Pressure to speed up Ottawa LRT launch felt in earliest days, inquiry hears
The first day of public hearings in the inquiry into Ottawa’s trouble-plagued LRT system heard testimony that there was pressure from the mayor and council to have the system launched as quickly as possible.
The inquiry looking into everything that went into Stage 1 of LRT heard from former rail director John Jensen Monday morning. After some prodding, Jensen gave an indication that politics was pushing the LRT deadline as early as 2011, shortly after Jim Watson was elected mayor and before the contract was awarded in late 2012.
Co-lead counsel John Adair asked Jensen whether pressure to launch the system in 2017, in time for Canada 150 celebrations, was coming from expert advice or from city council.
“You were spending millions of millions of dollars on experts to advise you about matters like scheduling and engineering, and what the order of operation should be, and how long things should take, and it wasn’t those experts who were directing the schedule to be accelerated and attempts to hit July 2017 that was coming the mayor and council.” Adair said.
Jensen said part of the reason for aiming for 2017 was to make sure that downtown Ottawa was in a good position to host sesquicentennial celebrations, so that there was good mobility and few disruptions.
Adair pressed him.
“My point simply is that the desire to accelerate the schedule to that degree, or at all, as the case may be, was not coming from the experts who you were paying to advise you, it was coming from the mayor and council,” Adair said.
“It was not coming from the experts,” Jensen said.
Adair asked a third time.
“If you could please just confirm that where it was coming from was the mayor and council,” he said.
“That’s correct,” Jensen replied.
The 2017 target was never reached, with the city eventually opting for 2018, with the slogan "On Track 2018" postered across the transit system.
2018 also came and went without a launch date. City Manager Steve Kanellakos testified in interviews prior to the public hearings that the repeatedly missed launch dates became an embarrassment.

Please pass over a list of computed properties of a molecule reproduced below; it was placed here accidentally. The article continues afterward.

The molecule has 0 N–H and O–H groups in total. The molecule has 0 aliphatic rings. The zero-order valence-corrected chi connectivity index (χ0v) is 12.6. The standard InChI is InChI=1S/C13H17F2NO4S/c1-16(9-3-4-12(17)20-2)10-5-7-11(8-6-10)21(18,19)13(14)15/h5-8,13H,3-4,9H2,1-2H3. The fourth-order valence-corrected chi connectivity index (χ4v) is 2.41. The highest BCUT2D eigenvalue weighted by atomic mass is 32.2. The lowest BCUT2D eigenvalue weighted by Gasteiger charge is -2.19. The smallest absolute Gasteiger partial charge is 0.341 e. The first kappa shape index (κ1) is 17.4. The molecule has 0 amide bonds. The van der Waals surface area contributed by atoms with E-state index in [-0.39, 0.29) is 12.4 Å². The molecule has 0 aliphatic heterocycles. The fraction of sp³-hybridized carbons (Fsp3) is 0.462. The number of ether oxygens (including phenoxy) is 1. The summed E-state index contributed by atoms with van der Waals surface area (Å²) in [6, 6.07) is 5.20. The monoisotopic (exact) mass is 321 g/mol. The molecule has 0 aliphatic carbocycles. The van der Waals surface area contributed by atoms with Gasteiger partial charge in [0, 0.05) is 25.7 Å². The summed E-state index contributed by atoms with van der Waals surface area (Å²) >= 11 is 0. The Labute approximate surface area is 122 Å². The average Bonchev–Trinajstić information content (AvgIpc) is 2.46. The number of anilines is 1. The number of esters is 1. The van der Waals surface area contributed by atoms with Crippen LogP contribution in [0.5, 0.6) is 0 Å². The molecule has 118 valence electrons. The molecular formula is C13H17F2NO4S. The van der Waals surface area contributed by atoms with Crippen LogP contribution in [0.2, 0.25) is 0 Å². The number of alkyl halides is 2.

"People stopped believing us, in my sense, in terms of when this thing would get launched," he said in an interview on April 28.
The Ontario government called the public inquiry into Ottawa's Confederation Line LRT in November 2021, after two derailments in six weeks last summer, including one that kept the system shut down for nearly two months.
The inquiry, led by Justice William Hourigan, has a mandate to investigate the commercial and technical circumstances that led to Stage 1 breakdowns and derailments. It will look at the decisions and actions that were taken in determining the procurement approach the city selected for Stage 1, the selection of Rideau Transit Group to build the system and the awarding of the contract.
Forty-one witnesses will testify before the public hearings, which run until July 8. Mayor Jim Watson, city manager Steve Kanellakos, former OC Transpo general manager John Manconi, and representatives from Alstom—the train manufacturer—and the Rideau Transit Group, which built and now maintains the Confederation Line.
COUNCILLORS HOPE FOR ANSWERS
City councillors say they are hopeful the inquiry will answer long-held questions about why the system launched when and how it did, and why it failed so frequently in its early days.
Speaking on CTV Morning Live, Coun. Catherine McKenney, who sits on the transit commission, said they are concerned about the future of the system.
"My concern is always what happens moving forward. We’re spending a lot of money, this is a very expensive system, and we want to make sure that, as we enter Stage 2, Stage 3, et cetera, and moving forward, that we know what went wrong here and we don’t repeat those same mistakes," McKenney said.
The councillor for Somerset ward twice attempted to have city council call a judicial inquiry into the procurement process of Stage 1 of LRT, but council moved instead to have the city's own auditor general investigate. The AG investigation was paused after the provincial inquiry was announced, due to redundancy.